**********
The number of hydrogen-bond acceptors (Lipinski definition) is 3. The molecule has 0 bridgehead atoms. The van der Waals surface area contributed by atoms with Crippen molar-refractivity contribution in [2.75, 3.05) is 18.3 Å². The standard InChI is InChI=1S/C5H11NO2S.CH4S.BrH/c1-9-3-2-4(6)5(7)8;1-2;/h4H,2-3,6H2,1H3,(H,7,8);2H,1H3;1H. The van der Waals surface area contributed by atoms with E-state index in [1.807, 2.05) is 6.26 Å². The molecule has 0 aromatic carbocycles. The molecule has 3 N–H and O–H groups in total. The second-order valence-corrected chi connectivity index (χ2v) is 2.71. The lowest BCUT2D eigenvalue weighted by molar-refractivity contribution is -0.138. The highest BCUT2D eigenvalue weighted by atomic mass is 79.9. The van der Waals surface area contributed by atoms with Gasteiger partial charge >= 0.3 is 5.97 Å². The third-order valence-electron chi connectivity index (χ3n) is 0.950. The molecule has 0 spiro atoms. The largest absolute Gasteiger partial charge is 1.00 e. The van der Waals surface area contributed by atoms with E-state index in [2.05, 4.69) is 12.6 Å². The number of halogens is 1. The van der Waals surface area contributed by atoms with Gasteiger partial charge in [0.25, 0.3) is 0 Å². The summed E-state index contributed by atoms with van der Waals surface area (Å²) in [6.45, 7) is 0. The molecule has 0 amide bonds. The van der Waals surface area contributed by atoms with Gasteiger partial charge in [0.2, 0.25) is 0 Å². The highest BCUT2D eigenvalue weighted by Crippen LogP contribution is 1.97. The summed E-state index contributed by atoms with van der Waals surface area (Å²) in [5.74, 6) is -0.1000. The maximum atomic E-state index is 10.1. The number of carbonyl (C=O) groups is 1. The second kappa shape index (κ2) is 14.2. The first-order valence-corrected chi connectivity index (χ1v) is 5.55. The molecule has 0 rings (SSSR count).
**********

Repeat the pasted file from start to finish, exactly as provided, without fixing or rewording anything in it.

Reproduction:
The number of hydrogen-bond acceptors (Lipinski definition) is 3. The molecule has 0 bridgehead atoms. The van der Waals surface area contributed by atoms with Crippen molar-refractivity contribution in [2.75, 3.05) is 18.3 Å². The standard InChI is InChI=1S/C5H11NO2S.CH4S.BrH/c1-9-3-2-4(6)5(7)8;1-2;/h4H,2-3,6H2,1H3,(H,7,8);2H,1H3;1H. The van der Waals surface area contributed by atoms with E-state index in [1.807, 2.05) is 6.26 Å². The molecule has 0 aromatic carbocycles. The molecule has 3 N–H and O–H groups in total. The second-order valence-corrected chi connectivity index (χ2v) is 2.71. The lowest BCUT2D eigenvalue weighted by molar-refractivity contribution is -0.138. The highest BCUT2D eigenvalue weighted by atomic mass is 79.9. The van der Waals surface area contributed by atoms with Gasteiger partial charge >= 0.3 is 5.97 Å². The third-order valence-electron chi connectivity index (χ3n) is 0.950. The molecule has 0 spiro atoms. The largest absolute Gasteiger partial charge is 1.00 e. The van der Waals surface area contributed by atoms with E-state index in [2.05, 4.69) is 12.6 Å². The number of halogens is 1. The van der Waals surface area contributed by atoms with Gasteiger partial charge in [0.25, 0.3) is 0 Å². The summed E-state index contributed by atoms with van der Waals surface area (Å²) in [6.45, 7) is 0. The molecule has 0 amide bonds. The van der Waals surface area contributed by atoms with Gasteiger partial charge in [0.2, 0.25) is 0 Å². The highest BCUT2D eigenvalue weighted by Crippen LogP contribution is 1.97. The summed E-state index contributed by atoms with van der Waals surface area (Å²) in [5.74, 6) is -0.1000. The maximum atomic E-state index is 10.1. The number of carbonyl (C=O) groups is 1. The second kappa shape index (κ2) is 14.2. The first-order valence-corrected chi connectivity index (χ1v) is 5.55. The molecule has 0 rings (SSSR count).